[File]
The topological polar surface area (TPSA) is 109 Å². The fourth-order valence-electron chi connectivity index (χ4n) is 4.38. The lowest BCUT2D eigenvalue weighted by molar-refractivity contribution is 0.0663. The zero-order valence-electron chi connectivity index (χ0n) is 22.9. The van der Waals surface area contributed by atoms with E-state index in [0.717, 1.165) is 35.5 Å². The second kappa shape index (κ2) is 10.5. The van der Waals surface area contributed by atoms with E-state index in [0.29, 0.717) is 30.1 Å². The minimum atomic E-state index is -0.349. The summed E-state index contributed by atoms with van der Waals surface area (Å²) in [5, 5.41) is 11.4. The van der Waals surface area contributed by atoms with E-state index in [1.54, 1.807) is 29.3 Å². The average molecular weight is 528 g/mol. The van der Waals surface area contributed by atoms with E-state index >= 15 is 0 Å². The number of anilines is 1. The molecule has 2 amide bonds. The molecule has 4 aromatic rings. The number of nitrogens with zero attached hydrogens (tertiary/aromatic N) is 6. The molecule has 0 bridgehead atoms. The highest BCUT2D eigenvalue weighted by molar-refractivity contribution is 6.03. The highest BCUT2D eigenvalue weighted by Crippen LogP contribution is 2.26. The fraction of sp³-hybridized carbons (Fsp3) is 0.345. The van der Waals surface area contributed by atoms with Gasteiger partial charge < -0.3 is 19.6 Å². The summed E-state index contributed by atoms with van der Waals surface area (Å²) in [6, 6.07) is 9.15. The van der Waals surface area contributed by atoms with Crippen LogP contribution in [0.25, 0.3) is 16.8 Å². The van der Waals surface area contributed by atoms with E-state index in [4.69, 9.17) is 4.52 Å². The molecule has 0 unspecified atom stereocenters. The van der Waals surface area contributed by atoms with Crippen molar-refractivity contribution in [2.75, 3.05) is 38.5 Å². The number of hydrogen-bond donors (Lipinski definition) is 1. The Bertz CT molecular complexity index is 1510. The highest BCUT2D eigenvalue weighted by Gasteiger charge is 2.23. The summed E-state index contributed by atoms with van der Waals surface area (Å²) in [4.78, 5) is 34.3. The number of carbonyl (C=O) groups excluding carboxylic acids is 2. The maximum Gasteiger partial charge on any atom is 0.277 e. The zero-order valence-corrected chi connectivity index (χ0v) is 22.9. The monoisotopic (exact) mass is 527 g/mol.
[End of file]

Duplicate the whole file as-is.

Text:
The topological polar surface area (TPSA) is 109 Å². The fourth-order valence-electron chi connectivity index (χ4n) is 4.38. The lowest BCUT2D eigenvalue weighted by molar-refractivity contribution is 0.0663. The zero-order valence-electron chi connectivity index (χ0n) is 22.9. The van der Waals surface area contributed by atoms with E-state index in [0.717, 1.165) is 35.5 Å². The second kappa shape index (κ2) is 10.5. The van der Waals surface area contributed by atoms with E-state index in [0.29, 0.717) is 30.1 Å². The minimum atomic E-state index is -0.349. The summed E-state index contributed by atoms with van der Waals surface area (Å²) in [5, 5.41) is 11.4. The van der Waals surface area contributed by atoms with E-state index in [1.54, 1.807) is 29.3 Å². The average molecular weight is 528 g/mol. The van der Waals surface area contributed by atoms with E-state index >= 15 is 0 Å². The number of anilines is 1. The molecule has 2 amide bonds. The molecule has 4 aromatic rings. The number of nitrogens with zero attached hydrogens (tertiary/aromatic N) is 6. The molecule has 0 bridgehead atoms. The highest BCUT2D eigenvalue weighted by molar-refractivity contribution is 6.03. The highest BCUT2D eigenvalue weighted by Crippen LogP contribution is 2.26. The fraction of sp³-hybridized carbons (Fsp3) is 0.345. The van der Waals surface area contributed by atoms with Gasteiger partial charge < -0.3 is 19.6 Å². The summed E-state index contributed by atoms with van der Waals surface area (Å²) in [6, 6.07) is 9.15. The van der Waals surface area contributed by atoms with Crippen LogP contribution in [0.25, 0.3) is 16.8 Å². The van der Waals surface area contributed by atoms with E-state index in [4.69, 9.17) is 4.52 Å². The molecule has 0 unspecified atom stereocenters. The van der Waals surface area contributed by atoms with Crippen molar-refractivity contribution in [2.75, 3.05) is 38.5 Å². The number of hydrogen-bond donors (Lipinski definition) is 1. The Bertz CT molecular complexity index is 1510. The highest BCUT2D eigenvalue weighted by Gasteiger charge is 2.23. The summed E-state index contributed by atoms with van der Waals surface area (Å²) in [4.78, 5) is 34.3. The number of carbonyl (C=O) groups excluding carboxylic acids is 2. The maximum Gasteiger partial charge on any atom is 0.277 e. The zero-order valence-corrected chi connectivity index (χ0v) is 22.9. The monoisotopic (exact) mass is 527 g/mol.